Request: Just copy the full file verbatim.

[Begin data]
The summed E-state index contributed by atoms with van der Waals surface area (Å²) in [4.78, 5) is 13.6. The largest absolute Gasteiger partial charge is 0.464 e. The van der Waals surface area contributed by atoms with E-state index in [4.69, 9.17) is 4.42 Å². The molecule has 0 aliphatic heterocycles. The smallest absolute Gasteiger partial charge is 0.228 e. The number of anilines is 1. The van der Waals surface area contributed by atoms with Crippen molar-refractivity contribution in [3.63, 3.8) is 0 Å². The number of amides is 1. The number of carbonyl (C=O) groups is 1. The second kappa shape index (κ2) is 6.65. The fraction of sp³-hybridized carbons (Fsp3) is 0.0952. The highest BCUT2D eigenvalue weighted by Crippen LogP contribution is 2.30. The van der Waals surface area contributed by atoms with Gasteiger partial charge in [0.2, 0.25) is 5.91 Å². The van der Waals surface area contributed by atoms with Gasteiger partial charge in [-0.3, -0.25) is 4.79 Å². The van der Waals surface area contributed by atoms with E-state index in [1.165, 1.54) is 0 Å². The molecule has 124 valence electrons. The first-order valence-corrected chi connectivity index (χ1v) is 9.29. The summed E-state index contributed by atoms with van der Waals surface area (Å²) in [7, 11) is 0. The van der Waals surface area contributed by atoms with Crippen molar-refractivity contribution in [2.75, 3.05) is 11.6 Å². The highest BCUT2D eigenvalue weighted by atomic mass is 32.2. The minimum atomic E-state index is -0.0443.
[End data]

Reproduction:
The summed E-state index contributed by atoms with van der Waals surface area (Å²) in [4.78, 5) is 13.6. The largest absolute Gasteiger partial charge is 0.464 e. The van der Waals surface area contributed by atoms with E-state index in [4.69, 9.17) is 4.42 Å². The molecule has 0 aliphatic heterocycles. The smallest absolute Gasteiger partial charge is 0.228 e. The number of anilines is 1. The van der Waals surface area contributed by atoms with Crippen molar-refractivity contribution in [3.63, 3.8) is 0 Å². The number of amides is 1. The number of carbonyl (C=O) groups is 1. The second kappa shape index (κ2) is 6.65. The fraction of sp³-hybridized carbons (Fsp3) is 0.0952. The highest BCUT2D eigenvalue weighted by Crippen LogP contribution is 2.30. The van der Waals surface area contributed by atoms with Gasteiger partial charge in [0.2, 0.25) is 5.91 Å². The van der Waals surface area contributed by atoms with Gasteiger partial charge in [-0.3, -0.25) is 4.79 Å². The van der Waals surface area contributed by atoms with E-state index in [1.165, 1.54) is 0 Å². The molecule has 124 valence electrons. The first-order valence-corrected chi connectivity index (χ1v) is 9.29. The summed E-state index contributed by atoms with van der Waals surface area (Å²) in [7, 11) is 0. The van der Waals surface area contributed by atoms with Crippen molar-refractivity contribution in [2.75, 3.05) is 11.6 Å². The highest BCUT2D eigenvalue weighted by atomic mass is 32.2. The minimum atomic E-state index is -0.0443.